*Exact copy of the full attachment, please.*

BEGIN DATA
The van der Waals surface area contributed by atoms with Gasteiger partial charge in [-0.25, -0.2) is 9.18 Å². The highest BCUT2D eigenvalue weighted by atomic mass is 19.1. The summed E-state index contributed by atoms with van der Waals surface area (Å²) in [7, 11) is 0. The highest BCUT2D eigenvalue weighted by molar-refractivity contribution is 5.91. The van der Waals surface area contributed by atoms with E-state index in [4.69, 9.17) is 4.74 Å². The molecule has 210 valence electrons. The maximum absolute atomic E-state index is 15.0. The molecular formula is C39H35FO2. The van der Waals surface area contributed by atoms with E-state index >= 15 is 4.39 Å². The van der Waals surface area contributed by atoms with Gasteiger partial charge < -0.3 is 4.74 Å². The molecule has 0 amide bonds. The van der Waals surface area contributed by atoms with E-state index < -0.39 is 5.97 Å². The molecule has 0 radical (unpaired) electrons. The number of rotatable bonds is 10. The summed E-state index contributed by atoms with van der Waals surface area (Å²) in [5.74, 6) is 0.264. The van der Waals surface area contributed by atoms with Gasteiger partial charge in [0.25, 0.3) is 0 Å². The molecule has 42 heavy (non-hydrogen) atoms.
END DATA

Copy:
The van der Waals surface area contributed by atoms with Gasteiger partial charge in [-0.25, -0.2) is 9.18 Å². The highest BCUT2D eigenvalue weighted by atomic mass is 19.1. The summed E-state index contributed by atoms with van der Waals surface area (Å²) in [7, 11) is 0. The highest BCUT2D eigenvalue weighted by molar-refractivity contribution is 5.91. The van der Waals surface area contributed by atoms with E-state index in [4.69, 9.17) is 4.74 Å². The molecule has 210 valence electrons. The maximum absolute atomic E-state index is 15.0. The molecular formula is C39H35FO2. The van der Waals surface area contributed by atoms with E-state index >= 15 is 4.39 Å². The van der Waals surface area contributed by atoms with Gasteiger partial charge < -0.3 is 4.74 Å². The molecule has 0 amide bonds. The van der Waals surface area contributed by atoms with E-state index < -0.39 is 5.97 Å². The molecule has 0 radical (unpaired) electrons. The number of rotatable bonds is 10. The summed E-state index contributed by atoms with van der Waals surface area (Å²) in [5.74, 6) is 0.264. The van der Waals surface area contributed by atoms with Gasteiger partial charge in [0.25, 0.3) is 0 Å². The molecule has 42 heavy (non-hydrogen) atoms.